Child poverty is a year-round issue
Campaign 2000, a non-profit organization dedicated to fighting child poverty, released a report last week that ranked child poverty by federal riding.
In our riding of Stormont, Dundas and South Glengarry, the child poverty rate is 19.9 percent, that means that nearly one-in-five children live in poverty right here in Cornwall and the United Counties.
While that number is not the highest in Canada, it is still higher than most ridings and is evidence of the importance of supporting organizations like the Agapè Centre, St. Vincent de Paul Society and the Salvation Army.
Those organizations receive a tremendous amount of focus during the Christmas season every year, as they should, but let’s not forget about them during the summer months as well.
The Agapè Centre for example, typically runs some of their biggest fundraisers during the summer. Last year they held their very successful One-bag Challenge and this year, they are currently holding a food drive in partnership with Wine Rack Cornwall.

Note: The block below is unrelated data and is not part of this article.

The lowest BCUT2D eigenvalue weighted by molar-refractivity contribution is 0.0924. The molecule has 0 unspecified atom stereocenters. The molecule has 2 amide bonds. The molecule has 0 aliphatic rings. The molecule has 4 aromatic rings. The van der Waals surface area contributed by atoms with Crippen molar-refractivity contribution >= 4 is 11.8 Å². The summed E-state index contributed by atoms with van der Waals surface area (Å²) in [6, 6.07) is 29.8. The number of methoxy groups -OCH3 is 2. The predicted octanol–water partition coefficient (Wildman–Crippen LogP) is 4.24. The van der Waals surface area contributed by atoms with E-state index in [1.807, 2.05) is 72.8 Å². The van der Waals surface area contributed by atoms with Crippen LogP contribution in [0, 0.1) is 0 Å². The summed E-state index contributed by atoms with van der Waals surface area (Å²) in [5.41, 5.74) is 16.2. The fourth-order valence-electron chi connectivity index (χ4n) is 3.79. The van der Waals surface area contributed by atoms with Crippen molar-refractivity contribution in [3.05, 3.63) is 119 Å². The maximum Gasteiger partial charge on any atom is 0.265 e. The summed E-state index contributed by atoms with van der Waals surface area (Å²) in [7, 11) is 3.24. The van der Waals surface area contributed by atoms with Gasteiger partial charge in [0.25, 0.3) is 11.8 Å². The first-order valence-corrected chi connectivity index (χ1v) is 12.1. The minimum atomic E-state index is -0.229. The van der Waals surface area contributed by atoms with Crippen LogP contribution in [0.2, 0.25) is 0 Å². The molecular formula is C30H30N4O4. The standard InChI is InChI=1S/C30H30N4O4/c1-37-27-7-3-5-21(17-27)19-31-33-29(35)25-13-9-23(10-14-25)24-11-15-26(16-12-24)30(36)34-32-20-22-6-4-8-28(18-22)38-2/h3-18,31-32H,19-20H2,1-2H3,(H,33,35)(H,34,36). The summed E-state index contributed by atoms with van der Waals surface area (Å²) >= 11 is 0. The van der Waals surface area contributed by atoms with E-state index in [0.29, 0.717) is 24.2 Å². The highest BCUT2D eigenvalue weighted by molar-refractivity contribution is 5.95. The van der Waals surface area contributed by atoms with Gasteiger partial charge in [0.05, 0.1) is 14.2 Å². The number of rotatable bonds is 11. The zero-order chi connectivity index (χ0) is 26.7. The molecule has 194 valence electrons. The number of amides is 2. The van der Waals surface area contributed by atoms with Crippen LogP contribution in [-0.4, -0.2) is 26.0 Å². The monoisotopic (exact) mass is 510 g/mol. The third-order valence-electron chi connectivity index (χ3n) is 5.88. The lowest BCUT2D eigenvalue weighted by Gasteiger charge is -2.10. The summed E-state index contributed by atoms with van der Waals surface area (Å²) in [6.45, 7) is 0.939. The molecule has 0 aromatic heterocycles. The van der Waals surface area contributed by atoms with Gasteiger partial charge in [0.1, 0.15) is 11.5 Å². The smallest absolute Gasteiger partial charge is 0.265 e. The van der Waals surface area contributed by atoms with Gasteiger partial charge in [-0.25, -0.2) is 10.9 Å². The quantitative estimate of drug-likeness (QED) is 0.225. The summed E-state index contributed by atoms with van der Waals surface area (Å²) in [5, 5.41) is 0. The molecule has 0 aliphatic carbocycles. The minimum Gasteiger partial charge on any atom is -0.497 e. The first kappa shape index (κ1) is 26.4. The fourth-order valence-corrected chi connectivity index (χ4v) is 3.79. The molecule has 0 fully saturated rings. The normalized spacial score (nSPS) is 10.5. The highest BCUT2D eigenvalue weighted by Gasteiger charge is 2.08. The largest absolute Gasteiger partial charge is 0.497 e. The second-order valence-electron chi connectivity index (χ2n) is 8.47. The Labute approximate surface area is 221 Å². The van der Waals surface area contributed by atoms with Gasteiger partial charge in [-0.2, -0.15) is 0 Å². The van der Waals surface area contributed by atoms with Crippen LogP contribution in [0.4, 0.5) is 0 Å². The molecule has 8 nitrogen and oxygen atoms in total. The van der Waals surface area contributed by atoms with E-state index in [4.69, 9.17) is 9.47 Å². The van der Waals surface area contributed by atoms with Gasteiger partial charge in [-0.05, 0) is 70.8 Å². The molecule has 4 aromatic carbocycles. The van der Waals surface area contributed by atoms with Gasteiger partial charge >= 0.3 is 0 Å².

The reason for this is that during the school year, students from low-income families can often take advantage of school meal programs. During the summer, these programs aren’t there which means the family needs to find those meals somewhere else. Many families find their meals at the Agapè Centre. Around 100 to 160 people use the Agapè Centre soup kitchen every day and their food bank serves around 125 families.
In addition to helping out these great causes when we can, another thing we can do as citizens is ensure that our government, at every level, is working to solve problems like child poverty.
I don’t mind paying taxes as long as they are spent wisely, and used to solve problems that I can’t solve on my own, like solving child poverty.
No child wants to live in poverty and there are strategies that can be employed to help fight child poverty even at the municipal level of government.
Providing access to affordable child daycare, school lunch programs, summer food programs, and jobs for parents that can provide a living wage are just some ideas that could be imple- mented to help ease child poverty.
Are you surprised by the level of child poverty in our area? Do you have ideas on what we could do as a community to address this issue? Send us a Letter to the Editor at firstname.lastname@example.org